(A) No public employer shall discharge or in any manner discriminate against any public employee because the employee in good faith has:
(1) Filed any complaint under or related to the act;
(2) Instituted or caused to be instituted any proceeding under or related to the act;
(3) Testified or is about to testify in any proceeding under or related to the act; or
(4) Exercised on his own behalf or on the behalf of others any right afforded by the act.
(B) Any public employee who believes that he has been discharged or otherwise discriminated against by any public employer in violation of paragraph (A) of this rule and who wishes to file a complaint must elect any one of the remedies provided for in division (B) of section 4167.13 of the Revised Code.
(D) Actions taken by the public employer which adversely affect a public employee shall be predicated upon nondiscrimination grounds. The proscriptions of paragraph (A) of this rule apply when the adverse action occurs because the employee has engaged in protected activities. An employee's engagement in activities protected by the act does not automatically render the employee immune from discharge or discipline for legitimate reasons, or from adverse action dictated by non-prohibited considerations.
(E) To establish a violation of paragraph (A) of this rule, the employee's activity need not be the sole consideration behind discharge or other adverse action. If protected activity was a substantial reason for the action, paragraph (A) of this rule has been violated.
(F) Discharge of, or discrimination against, an employee because the employee has filed any complaint under or related to this act is prohibited by this rule. An example of a complaint made under the act would be an employee request pursuant to section 4167.11 of the Revised Code. However, this would not be the only type of complaint protected by this rule. The range of complaints related to the act is commensurate with the broad remedial purposes of the act and the sweeping scope of its application.
(G) Complaints made to other state, local, and federal agencies regarding occupational safety and health would be related to the act. Such complaints, however, must be related to conditions at the workplace, as distinguished from complaints touching only upon general public safety and health.
(H) Discharge of, or discrimination against, any employee because the employee has instituted or caused to be instituted any proceeding under or related to the act is also prohibited by paragraph (A) of this rule. Examples of proceedings which could arise specifically under the act would be inspections as a result of employee requests, employee participation in employer variance requests, employee contests of abatement dates, and employee challenges to an order, rule, Ohio employment risk reduction standard proposed, adopted, or issued by the superintendent. In determining whether a proceeding is related to the act, paragraphs (F) and (G) of this rule are to be considered.
(I) An employee need not directly institute the proceedings. It is sufficient if the employee sets into motion activities of others which result in proceedings under or related to the act.
(J) Discharge of, or discrimination against, any employee because the employee has testified or is about to testify in proceedings under or related to the act is prohibited by this rule.
(K) Discriminatory protection is not limited to testimony in proceedings instituted or caused to be instituted by the employee, but would extend to any statements given in the course of judicial, quasi-judicial, and administrative proceedings, including inspections, investigations, or adjudicative functions.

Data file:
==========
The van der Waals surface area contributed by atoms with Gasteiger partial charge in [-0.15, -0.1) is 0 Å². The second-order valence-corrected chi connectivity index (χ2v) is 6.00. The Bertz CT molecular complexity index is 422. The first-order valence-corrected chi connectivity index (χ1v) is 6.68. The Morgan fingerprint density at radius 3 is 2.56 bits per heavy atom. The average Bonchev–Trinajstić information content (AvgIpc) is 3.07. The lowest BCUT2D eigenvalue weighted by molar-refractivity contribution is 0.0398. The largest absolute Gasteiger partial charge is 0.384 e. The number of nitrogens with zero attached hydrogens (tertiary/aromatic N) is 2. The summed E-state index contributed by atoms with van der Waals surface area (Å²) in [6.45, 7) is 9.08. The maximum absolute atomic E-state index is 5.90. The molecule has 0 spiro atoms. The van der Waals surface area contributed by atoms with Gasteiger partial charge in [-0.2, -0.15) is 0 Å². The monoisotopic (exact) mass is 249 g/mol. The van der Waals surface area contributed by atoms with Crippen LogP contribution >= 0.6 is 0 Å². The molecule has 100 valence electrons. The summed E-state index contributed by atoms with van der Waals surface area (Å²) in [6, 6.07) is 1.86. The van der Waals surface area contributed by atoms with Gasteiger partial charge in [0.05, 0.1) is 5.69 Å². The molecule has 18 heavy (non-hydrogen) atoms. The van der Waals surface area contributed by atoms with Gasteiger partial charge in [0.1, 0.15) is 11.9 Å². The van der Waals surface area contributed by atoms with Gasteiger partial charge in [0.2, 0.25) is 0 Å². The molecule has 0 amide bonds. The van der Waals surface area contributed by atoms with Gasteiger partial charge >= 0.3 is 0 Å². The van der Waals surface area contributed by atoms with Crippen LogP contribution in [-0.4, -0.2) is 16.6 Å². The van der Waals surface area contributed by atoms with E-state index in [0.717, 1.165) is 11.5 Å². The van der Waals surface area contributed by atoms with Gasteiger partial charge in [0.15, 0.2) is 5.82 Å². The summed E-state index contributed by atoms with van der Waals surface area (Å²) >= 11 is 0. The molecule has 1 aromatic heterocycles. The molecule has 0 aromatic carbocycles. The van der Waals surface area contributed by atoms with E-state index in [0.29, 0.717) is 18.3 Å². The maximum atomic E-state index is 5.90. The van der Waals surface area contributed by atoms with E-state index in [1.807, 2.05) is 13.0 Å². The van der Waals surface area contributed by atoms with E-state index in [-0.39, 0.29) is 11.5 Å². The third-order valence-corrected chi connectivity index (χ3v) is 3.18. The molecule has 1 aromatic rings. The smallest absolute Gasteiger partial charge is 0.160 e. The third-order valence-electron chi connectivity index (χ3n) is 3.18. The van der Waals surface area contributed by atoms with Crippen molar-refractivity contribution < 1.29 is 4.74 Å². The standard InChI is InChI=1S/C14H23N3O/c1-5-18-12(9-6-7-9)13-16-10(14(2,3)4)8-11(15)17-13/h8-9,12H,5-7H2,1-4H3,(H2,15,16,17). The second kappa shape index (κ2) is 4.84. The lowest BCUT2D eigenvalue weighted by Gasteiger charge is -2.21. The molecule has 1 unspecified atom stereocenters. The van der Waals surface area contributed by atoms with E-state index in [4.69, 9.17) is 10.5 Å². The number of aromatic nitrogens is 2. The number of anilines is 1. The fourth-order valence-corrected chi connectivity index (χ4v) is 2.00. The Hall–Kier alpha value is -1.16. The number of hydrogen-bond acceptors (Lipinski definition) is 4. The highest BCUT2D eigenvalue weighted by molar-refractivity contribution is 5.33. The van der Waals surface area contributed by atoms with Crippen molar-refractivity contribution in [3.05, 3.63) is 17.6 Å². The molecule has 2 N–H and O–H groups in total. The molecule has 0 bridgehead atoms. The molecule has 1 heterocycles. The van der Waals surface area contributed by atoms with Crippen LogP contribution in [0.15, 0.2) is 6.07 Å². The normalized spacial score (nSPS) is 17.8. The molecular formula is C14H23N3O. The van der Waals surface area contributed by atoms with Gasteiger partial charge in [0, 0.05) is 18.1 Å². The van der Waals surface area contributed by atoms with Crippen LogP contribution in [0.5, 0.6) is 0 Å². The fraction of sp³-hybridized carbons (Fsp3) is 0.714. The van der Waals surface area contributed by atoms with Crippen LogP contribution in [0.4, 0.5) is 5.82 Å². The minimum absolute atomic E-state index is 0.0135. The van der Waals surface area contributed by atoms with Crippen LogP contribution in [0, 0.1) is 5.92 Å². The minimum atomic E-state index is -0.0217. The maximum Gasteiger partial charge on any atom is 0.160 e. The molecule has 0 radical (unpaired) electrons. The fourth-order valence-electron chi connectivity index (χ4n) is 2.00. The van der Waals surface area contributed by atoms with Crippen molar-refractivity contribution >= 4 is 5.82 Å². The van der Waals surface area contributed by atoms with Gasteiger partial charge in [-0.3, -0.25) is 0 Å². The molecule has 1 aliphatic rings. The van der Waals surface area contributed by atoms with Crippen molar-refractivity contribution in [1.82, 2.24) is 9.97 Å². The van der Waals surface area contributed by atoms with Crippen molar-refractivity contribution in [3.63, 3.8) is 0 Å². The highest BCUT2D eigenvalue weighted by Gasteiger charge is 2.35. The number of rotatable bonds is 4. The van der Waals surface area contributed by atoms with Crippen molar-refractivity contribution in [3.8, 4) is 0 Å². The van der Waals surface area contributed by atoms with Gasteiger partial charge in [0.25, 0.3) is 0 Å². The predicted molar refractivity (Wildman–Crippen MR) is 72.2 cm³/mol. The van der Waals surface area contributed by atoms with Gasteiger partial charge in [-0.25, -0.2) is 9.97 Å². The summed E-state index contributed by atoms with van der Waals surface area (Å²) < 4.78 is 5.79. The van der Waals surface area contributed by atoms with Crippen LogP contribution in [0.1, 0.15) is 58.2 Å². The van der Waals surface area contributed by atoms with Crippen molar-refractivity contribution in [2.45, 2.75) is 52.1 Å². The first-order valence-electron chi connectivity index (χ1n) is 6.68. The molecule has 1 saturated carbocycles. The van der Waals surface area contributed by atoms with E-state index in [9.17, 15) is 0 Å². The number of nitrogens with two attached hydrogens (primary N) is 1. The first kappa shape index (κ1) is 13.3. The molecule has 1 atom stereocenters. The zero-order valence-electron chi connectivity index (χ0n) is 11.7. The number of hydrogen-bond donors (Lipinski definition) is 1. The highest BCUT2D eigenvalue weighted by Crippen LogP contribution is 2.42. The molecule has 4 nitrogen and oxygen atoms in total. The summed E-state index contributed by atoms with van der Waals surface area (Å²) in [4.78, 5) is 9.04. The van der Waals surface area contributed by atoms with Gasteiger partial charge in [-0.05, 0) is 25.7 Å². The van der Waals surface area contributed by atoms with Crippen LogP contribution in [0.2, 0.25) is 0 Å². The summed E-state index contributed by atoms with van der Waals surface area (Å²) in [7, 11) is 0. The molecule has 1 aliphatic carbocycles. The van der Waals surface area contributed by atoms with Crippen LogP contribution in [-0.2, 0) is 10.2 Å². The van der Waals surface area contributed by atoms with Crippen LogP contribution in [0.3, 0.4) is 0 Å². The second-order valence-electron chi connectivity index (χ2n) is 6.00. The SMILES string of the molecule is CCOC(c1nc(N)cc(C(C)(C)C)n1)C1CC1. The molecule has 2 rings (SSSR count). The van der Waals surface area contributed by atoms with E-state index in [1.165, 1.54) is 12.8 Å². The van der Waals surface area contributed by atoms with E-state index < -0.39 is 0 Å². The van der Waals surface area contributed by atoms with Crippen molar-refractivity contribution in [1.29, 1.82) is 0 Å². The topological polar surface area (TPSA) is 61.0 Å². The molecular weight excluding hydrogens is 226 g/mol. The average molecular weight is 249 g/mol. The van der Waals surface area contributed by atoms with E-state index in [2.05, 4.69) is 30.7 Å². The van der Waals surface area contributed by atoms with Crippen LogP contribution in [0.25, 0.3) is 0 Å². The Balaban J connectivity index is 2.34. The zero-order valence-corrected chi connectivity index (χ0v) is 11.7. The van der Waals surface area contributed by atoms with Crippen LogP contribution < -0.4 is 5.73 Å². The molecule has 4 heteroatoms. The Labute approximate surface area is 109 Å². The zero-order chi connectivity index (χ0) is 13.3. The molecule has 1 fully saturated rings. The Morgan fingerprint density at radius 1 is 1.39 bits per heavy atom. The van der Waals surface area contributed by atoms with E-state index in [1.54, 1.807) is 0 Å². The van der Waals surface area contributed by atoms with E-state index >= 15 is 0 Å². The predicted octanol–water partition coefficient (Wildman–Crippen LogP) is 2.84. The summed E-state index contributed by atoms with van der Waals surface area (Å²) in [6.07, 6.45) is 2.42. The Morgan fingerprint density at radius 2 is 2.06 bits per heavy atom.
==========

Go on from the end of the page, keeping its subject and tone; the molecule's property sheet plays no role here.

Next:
(L) This rule protects employees from discrimination as a result of the exercise of any right afforded by the act. Certain rights exist by implication. For example, employees may request information from the public employment risk reduction program. Such requests would constitute the exercise of a right afforded by the act.
(M) Employees interviewed by designees of the superintendent in the course of inspections or investigations cannot subsequently be discriminated against because of their cooperation.
(N) There is no right afforded by the act which would entitle employees to refuse to work because of potential unsafe conditions at the workplace unless the provisions of rules 4167-2-01 to 4167-2-04 of the Administrative Code are met. An employee will normally have the opportunity to file a complaint with the superintendent about the existence of a condition alleged to be hazardous that has not been corrected by the employer. Under such circumstances, an employer would not ordinarily be in violation of paragraph (A) of rule 4167-9-01 of the Administrative Code by taking action to discipline an employee for refusing to perform normal job activities because of alleged safety or health hazards.
(O) Employees who refuse to comply with occupational safety and health standards or valid safety rules implemented by the employer in furtherance of the act are not exercising any rights afforded by the act. Disciplinary measures taken by employers solely in response to employee refusal to comply with appropriate safety rules and regulations, will not ordinarily be regarded as discriminatory activity prohibited by paragraph (A) of this rule.
(P) A complaint of discrimination under this rule must be filed by the employee or by a representative authorized to so do on the employee's behalf.
(Q) The complaint must be filed in accordance with the procedures listed in paragraph (B) of this rule.
(R) The sixty day period outlined in section 4167.13 of the Revised Code will be stayed until the employee knows or should have known of extenuating circumstances, including but not limited to, where the employer has concealed or misled the employee regarding the grounds for discharge or other adverse action, or where the discrimination is in the nature of a continuing violation.